One of the most anticipated parts of our trip was the wine tasting and French food. We visited more than 30 restaurants during our stay, including French, Brazilian, Moroccan and Italian. We were delighted with most of the food, especially the French, which included a wide variety of crêpes, escargots, tartes, and desserts. Here are some restaurants we visited.
Le Procope, our first French experience. Just moments after arriving from the airport we visited this Paris institution that opened in 1686. Figures such as Voltaire, Diderot and Victor Hugo visited and ate at Le Procope.
Beautifully decorated. Chandeliers decorate the ceilings, while books and sculptures of celebrated and famous man decorate the 300 year old walls and their surroundings. Nine salons and dining rooms are decorated with style, although some of the rooms seem a bit deteriorated. Candlelight dinners are served throughout the night and visitors often enjoy sitting near the windows.
Le Procope offers a rich selection of platters, ranging from moderately priced to very expensive. The restaurant offers a wide selection of seafood platters and French traditional plates such as coq au vin, French onion soup and duck with honey sauce. The restaurant also offers a menu, which has limited items to choose from. Since this was the first experience for many of us to French food and to the "menu" idea, it was hard for many of us to choose good plates. As a result, many of us didn't enjoy our selections. For many of us, the best part was the desserts. Some of us had the opportunity to taste the galette de rois, while others craved glaces (ice cream) and the pommes au four.
Insider Tip: For a good time, dinner seemed the best time. Reservations recommended. Food is ok, not that great. Some dishes are over priced, others are reasonably priced. Be prepared to spend over $100 if you don't order from the "daily menu". Recommended.
This restaurant, established in 1927 at Montparnasse, has become another institution in Paris. La Coupole is one of the best examples of a Parisian brasserie.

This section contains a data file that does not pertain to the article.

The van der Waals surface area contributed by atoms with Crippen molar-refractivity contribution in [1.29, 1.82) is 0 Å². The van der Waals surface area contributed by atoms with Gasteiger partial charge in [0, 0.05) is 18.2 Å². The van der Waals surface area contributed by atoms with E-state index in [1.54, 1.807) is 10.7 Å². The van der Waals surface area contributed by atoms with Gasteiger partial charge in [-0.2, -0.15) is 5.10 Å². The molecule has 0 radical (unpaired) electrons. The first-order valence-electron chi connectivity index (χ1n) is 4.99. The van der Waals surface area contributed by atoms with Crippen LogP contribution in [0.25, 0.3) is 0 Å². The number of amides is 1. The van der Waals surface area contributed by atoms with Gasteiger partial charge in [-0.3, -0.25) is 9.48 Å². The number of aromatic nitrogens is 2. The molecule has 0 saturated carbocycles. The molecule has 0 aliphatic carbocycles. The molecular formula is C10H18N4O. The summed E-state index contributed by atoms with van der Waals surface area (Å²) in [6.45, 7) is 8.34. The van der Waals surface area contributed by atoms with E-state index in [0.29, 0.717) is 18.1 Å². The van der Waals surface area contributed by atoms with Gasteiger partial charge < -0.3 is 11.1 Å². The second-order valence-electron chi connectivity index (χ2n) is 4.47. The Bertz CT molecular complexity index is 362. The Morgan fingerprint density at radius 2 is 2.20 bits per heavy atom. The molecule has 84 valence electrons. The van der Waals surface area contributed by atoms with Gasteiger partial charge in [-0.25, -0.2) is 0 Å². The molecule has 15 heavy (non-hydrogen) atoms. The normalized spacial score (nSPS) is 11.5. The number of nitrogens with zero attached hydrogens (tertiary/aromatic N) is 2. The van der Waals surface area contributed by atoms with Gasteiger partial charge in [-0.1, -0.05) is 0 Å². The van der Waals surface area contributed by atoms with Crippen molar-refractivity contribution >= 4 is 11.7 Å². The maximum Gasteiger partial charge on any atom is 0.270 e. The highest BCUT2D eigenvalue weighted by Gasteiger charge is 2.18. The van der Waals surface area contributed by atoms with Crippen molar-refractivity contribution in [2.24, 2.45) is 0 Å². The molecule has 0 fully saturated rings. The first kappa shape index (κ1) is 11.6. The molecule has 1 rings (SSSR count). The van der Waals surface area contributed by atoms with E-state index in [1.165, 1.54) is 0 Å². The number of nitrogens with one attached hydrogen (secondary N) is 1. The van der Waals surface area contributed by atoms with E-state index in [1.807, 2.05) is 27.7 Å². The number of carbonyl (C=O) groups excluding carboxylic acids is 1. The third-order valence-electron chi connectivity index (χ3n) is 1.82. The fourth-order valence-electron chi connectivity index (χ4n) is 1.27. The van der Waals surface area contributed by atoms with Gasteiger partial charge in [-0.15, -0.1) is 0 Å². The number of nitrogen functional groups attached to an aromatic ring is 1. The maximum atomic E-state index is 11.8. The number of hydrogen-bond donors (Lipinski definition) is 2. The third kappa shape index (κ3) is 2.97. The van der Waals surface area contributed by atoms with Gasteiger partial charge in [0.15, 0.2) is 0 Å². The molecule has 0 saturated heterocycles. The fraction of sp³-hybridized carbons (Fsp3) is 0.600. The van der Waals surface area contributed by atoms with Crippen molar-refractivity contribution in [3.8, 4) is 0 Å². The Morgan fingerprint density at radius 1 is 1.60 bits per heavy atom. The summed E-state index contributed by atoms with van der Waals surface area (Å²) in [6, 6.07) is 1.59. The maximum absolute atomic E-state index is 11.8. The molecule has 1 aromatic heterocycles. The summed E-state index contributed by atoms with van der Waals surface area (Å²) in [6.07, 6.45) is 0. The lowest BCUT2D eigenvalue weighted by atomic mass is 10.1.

In a contemporary setting, the restaurant provides a good environment for an evening of good food, conversation and fun. The contemporary décor along with table booths give the restaurant a classy yet modern look.
The food is excellent. The menu offers a wide range of selections, such as escargots, green salad, mushroom cassoulet, fresh oysters, lobster, lamb and beef. The preferred choice of many was the filet dorade as an entrée. The dessert menu is pretty well varied, including delicious desserts such as profiteroles, crème brûlée, and tarte aux pommes.
Insider Tip: Great location, and a great ambiance. Service was adequate, but food was great. If you are up for a relaxing evening with good food, this is the place for you. Reservations not required, but recommended. Highly recommended.
This small café is a great place to catch a quick lunch.
Located near the Place des Vosges, this café provides a great ambiance during lunchtime. The crowded atmosphere in this small café is reminiscent of a busy American café at rush hour. There’s hardly any walking space inside the restaurant, and visitors are forced to sit in the aisles, thus blocking sometimes the exit.
The food is decent, ranging from simple dishes such as salads and soups, up to more complicated dishes such as steaks and frites. Soups are not the house specialty, but, however, are fairly good. The soup de poisson is particularly good. Sandwiches are good, and the steak and frites is fairly good. Do stay away from the French onion soup, since it does not quite live up to expectations.